Jefferson Parish to build temporary pipelines to thwart saltwater threat
Jefferson Parish leaders say construction could begin next week on temporary pipelines to get clean water upriver if the saltwater wedge contaminates the current drinking water supply.
Why it matters: If the pipelines are built in time, they could provide clean water to the 424,000 residents in Jefferson Parish.
- But they wouldn't help New Orleans, which is planning its own temporary pipelines.
Driving the news: Gov. John Bel Edwards approved Jefferson Parish's plan Friday, according to parish President Cynthia Lee Sheng, and workers have begun scouting the routes along the Mississippi River batture.
Catch up quick: Because of the drought across the Mississippi River Valley, salt water is creeping upriver, where many communities, including New Orleans and Jefferson Parish, draw their drinking water.
- The latest forecast calls for it to reach New Orleans around Oct. 22 and Gretna on Oct. 24. The water in Orleans and Jefferson parishes is safe to drink until then.
- Once the salt is here, it is expected to stick around for weeks to months, depending on rainfall.
How it works: Jefferson Parish leaders plan to build four temporary pipelines on the West Bank and five on the East Bank.
- The pipelines will connect the West Jefferson and East Jefferson water treatment plants to the Mississippi River near Kenner, where the river has a natural feature that should stop the saltwater wedge.
- Workers will start on the West Bank, where the saltwater intrusion will happen first, Mark Drewes, director of the parish's Public Works Department, said at the press conference Friday. They're just waiting on the equipment to arrive.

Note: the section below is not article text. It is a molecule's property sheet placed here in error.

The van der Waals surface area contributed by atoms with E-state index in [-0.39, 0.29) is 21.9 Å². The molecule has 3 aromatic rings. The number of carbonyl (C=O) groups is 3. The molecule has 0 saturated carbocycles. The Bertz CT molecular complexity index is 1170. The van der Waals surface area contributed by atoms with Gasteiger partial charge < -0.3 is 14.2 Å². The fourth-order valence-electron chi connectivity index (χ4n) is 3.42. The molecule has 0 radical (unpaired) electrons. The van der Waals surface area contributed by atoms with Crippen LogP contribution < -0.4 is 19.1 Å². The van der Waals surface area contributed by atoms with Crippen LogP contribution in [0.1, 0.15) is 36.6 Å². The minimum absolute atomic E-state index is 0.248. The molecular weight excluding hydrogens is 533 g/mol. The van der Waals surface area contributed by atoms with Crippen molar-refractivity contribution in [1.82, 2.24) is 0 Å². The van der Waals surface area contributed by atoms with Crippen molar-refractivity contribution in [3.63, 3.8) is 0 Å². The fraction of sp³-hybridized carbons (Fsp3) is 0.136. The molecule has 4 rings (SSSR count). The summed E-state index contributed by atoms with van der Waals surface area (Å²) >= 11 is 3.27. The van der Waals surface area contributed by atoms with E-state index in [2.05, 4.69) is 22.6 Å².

- The pipelines will be built in 5-mile sections and be powered with diesel pumps, he said.
Zoom in: Jefferson Parish is coordinating with the levee districts, Army Corps and Orleans Parish officials, Drewes said.
- Leaders say they are being mindful while working on the batture and making sure they don't compromise the levees.
Meanwhile, Gretna has its own water intake and plans to use a combination of mitigation efforts, Mayor Belinda Constant said Friday.
- The city will use reverse osmosis machines to desalinate the water in addition to barging in freshwater to dilute the salt at the intake.
- Water restrictions are likely in Gretna, Constant said, noting that things might get "uncomfortable" at times. The city has water tanker trucks prepared.
As far as pipe corrosion, Jefferson Parish currently injects a type of phosphate into the water to prevent corrosion and leaching of heavy metals, said Sidney Bazley, the parish's Water Department director.
- Salt water is corrosive and can damage pipes, especially lead and iron ones, and possibly leach heavy metals into the water.
- Bazley said they're working on an analysis of existing lead pipes now and seeing how much phosphate may be needed if the intrusion happens.
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